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Jeremiah Chapter Thirty-four                            


Jeremiah 34

Chapter Contents

Zedekiah's death at Babylon foretold. (1-7) The Jews reproved for compelling their poor brethren to return to unlawful bondage. (8-22)

Commentary on Jeremiah 34:1-7

(Read Jeremiah 34:1-7)

Zedekiah is told that the city shall be taken, and that he shall die a captive, but he shall die a natural death. It is better to live and die penitent in a prison, than to live and die impenitent in a palace.

Commentary on Jeremiah 34:8-22

(Read Jeremiah 34:8-22)

A Jew should not be held in servitude above seven years. This law they and their fathers had broken. And when there was some hope that the siege was raised, they forced the servants they had released into their services again. Those who think to cheat God by dissembled repentance and partial reformation, put the greatest cheat upon their own souls. This shows that liberty to sin, is really only liberty to have the sorest judgments. It is just with God to disappoint expectations of mercy, when we disappoint the expectations of duty. And when reformation springs only from terror, it is seldom lasting. Solemn vows thus entered into, profane the ordinances of God; and the most forward to bind themselves by appeals to God, are commonly most ready to break them. Let us look to our hearts, that our repentance may be real, and take care that the law of God regulates our conduct.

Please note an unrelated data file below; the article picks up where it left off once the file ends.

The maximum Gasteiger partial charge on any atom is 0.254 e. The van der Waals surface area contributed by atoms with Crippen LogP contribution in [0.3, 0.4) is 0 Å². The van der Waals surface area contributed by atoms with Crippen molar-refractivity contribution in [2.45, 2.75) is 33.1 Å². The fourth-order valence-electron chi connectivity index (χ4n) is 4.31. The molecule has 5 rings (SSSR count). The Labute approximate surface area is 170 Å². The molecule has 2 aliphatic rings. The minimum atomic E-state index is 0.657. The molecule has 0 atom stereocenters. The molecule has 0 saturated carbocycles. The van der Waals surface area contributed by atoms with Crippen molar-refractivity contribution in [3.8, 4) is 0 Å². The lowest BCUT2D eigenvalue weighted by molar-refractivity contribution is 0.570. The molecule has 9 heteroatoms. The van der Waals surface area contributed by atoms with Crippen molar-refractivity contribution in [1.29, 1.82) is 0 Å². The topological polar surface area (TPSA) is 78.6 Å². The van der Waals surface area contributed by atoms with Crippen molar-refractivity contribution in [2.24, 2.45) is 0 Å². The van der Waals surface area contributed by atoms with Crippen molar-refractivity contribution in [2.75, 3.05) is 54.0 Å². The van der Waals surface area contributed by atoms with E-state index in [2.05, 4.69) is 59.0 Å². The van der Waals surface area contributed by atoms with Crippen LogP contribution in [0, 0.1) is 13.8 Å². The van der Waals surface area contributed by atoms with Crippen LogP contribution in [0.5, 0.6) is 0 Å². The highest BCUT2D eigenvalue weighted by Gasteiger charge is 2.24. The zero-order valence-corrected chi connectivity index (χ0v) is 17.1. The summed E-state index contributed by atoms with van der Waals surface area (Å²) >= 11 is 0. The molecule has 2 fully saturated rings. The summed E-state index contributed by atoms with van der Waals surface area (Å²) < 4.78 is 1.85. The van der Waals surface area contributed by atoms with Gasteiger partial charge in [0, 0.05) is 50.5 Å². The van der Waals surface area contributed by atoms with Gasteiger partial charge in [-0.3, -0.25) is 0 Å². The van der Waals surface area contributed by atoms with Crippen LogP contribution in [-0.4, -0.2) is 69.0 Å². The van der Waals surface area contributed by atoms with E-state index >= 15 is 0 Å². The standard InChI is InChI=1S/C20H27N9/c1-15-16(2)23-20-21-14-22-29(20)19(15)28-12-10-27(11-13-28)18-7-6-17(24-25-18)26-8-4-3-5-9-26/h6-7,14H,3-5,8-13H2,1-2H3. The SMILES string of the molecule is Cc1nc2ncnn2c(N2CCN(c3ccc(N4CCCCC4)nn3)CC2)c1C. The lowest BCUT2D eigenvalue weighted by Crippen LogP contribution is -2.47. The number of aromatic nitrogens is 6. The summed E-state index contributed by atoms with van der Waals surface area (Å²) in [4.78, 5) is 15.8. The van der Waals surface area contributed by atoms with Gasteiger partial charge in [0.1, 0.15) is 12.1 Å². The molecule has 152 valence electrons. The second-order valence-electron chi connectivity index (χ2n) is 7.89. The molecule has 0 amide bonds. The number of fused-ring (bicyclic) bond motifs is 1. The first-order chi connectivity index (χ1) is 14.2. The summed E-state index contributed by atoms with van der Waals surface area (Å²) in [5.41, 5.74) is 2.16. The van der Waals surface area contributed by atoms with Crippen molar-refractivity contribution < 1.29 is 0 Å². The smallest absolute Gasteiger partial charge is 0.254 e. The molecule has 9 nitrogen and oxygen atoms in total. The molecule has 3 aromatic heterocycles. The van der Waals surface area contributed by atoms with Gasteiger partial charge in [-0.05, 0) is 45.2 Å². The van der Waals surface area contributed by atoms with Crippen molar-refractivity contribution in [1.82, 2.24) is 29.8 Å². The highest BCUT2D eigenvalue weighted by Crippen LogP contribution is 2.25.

── Matthew HenryConcise Commentary on Jeremiah


Jeremiah 34

Verse 5

[5] But thou shalt die in peace: and with the burnings of thy fathers, the former kings which were before thee, so shall they burn odours for thee; and they will lament thee, saying, Ah lord! for I have pronounced the word, saith the LORD.

Ah Lord — The Jews in their chronology, give us the form of the lamentation thus. Alas! Zedekiah is dead, who drank the dregs of all ages: that is, who was punished for the sins of all former ages.

Verse 17

[17] Therefore thus saith the LORD; Ye have not hearkened unto me, in proclaiming liberty, every one to his brother, and every man to his neighbour: behold, I proclaim a liberty for you, saith the LORD, to the sword, to the pestilence, and to the famine; and I will make you to be removed into all the kingdoms of the earth.

Behold — You shall perish by the sword, famine and pestilence, and those of you who escape them, shall be slaves, in many nations.

Verse 18

[18] And I will give the men that have transgressed my covenant, which have not performed the words of the covenant which they had made before me, when they cut the calf in twain, and passed between the parts thereof,

Cut the calf — It seems these Jews in their making of the solemn covenant with God about releasing their servants used this rite; they caused a calf, or heifer to be cut in pieces, and the parts to be laid in the temple, right over-against one another; then they recited this covenant, and passed between the parts of the heifer so cut; silently agreeing that God should cut them in pieces like that beast if they did not make their words good.